FDLE intelligence analyst gets caught snooping in a work database
Jeanette Espinosa was snooping in places she wasn't supposed to. The 44-year-old intelligence analyst for the Florida Department of Law Enforcement admitted to investigators from her agency that she used law-enforcement databases to look up private information about her co-workers, their families, and a private citizen.
The FDLE launched an internal investigation into Espinosa's actions after receiving an anonymous letter this past October 8 detailing her indiscretions. She received a ten-day suspension without pay, a demotion, and a 5 percent pay cut. But she still has access to the databases, which should concern Florida residents.
Espinosa, who earns $1,809 every two weeks, declined to comment. FDLE spokeswoman Kristen Chernosky says the agency has increased oversight of Espinosa's work but that she is off suspension and back on the job.
FDLE intelligence analyst
In similar situations, FDLE has not only fired employees but also criminally charged them, says one of Espinosa's colleagues who asked to remain anonymous. According to the investigative report into Espinosa, whenever an analyst logs on to the FDLE database, a disclaimer pops up that states, "FDLE resources are for official business only. Misuse will result in loss of resources, disciplinary action, or criminal prosecution."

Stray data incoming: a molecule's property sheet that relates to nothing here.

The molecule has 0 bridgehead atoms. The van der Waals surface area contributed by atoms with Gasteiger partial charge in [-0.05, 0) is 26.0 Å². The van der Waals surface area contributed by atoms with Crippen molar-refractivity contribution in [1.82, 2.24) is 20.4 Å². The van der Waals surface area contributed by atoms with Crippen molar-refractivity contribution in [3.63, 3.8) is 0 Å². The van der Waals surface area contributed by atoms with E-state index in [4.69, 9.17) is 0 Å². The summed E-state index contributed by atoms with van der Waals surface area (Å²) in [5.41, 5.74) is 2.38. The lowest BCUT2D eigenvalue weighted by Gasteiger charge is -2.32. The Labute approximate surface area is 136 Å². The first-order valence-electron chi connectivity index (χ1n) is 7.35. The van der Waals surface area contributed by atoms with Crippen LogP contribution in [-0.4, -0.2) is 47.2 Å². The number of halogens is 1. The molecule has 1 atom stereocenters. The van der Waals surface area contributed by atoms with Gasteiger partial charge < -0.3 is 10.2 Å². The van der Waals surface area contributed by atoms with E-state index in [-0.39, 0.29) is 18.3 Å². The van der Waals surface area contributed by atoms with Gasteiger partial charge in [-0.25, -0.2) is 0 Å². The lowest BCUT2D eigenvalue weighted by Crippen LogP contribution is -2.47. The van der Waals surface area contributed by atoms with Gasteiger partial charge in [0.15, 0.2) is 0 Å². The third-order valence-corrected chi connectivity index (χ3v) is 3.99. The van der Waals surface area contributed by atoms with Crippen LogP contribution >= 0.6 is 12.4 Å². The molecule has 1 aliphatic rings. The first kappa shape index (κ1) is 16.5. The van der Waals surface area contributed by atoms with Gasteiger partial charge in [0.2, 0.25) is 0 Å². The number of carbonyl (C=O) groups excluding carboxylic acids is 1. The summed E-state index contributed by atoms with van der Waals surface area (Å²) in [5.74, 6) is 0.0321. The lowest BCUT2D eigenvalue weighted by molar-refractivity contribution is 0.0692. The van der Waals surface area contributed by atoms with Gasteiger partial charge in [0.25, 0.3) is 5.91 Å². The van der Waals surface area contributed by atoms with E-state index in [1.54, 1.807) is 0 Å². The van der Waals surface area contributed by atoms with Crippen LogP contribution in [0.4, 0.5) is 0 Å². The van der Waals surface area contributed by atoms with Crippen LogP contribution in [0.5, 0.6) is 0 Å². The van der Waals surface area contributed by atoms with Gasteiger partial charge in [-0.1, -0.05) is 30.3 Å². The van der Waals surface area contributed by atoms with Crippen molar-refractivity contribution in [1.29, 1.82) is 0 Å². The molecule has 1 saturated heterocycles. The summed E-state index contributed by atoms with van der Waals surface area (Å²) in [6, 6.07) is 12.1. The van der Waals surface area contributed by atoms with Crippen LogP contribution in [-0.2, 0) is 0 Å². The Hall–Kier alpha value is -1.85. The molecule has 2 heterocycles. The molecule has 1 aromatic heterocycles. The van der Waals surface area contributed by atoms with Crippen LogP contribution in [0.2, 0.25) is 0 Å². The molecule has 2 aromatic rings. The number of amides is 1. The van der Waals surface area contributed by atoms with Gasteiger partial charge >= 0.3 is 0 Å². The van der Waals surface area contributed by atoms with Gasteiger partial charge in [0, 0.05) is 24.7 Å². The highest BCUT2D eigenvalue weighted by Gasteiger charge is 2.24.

Espinosa disregarded the warning. She looked up the driver's license history of one crime lab analyst, five special agents, two special agent supervisors, former FDLE Commissioner Guy Tunnell, his wife, the spouse of another agent, and the son of a detective. Asked by the internal affairs investigators why she snooped on these people, Espinosa replied, "Curiosity."
In one example, that curiosity prompted her to look up the driver's license information of a private citizen who was rumored to be a supervisor's gay lover. Espinosa claimed she researched the man to "dispel a rumor that the supervisor was dating a minor."
She pleaded for her job when she got busted. According to the report, Espinosa acknowledged "what she did was wrong, however noted that she was not using or printing information for a criminal purpose or to better herself."
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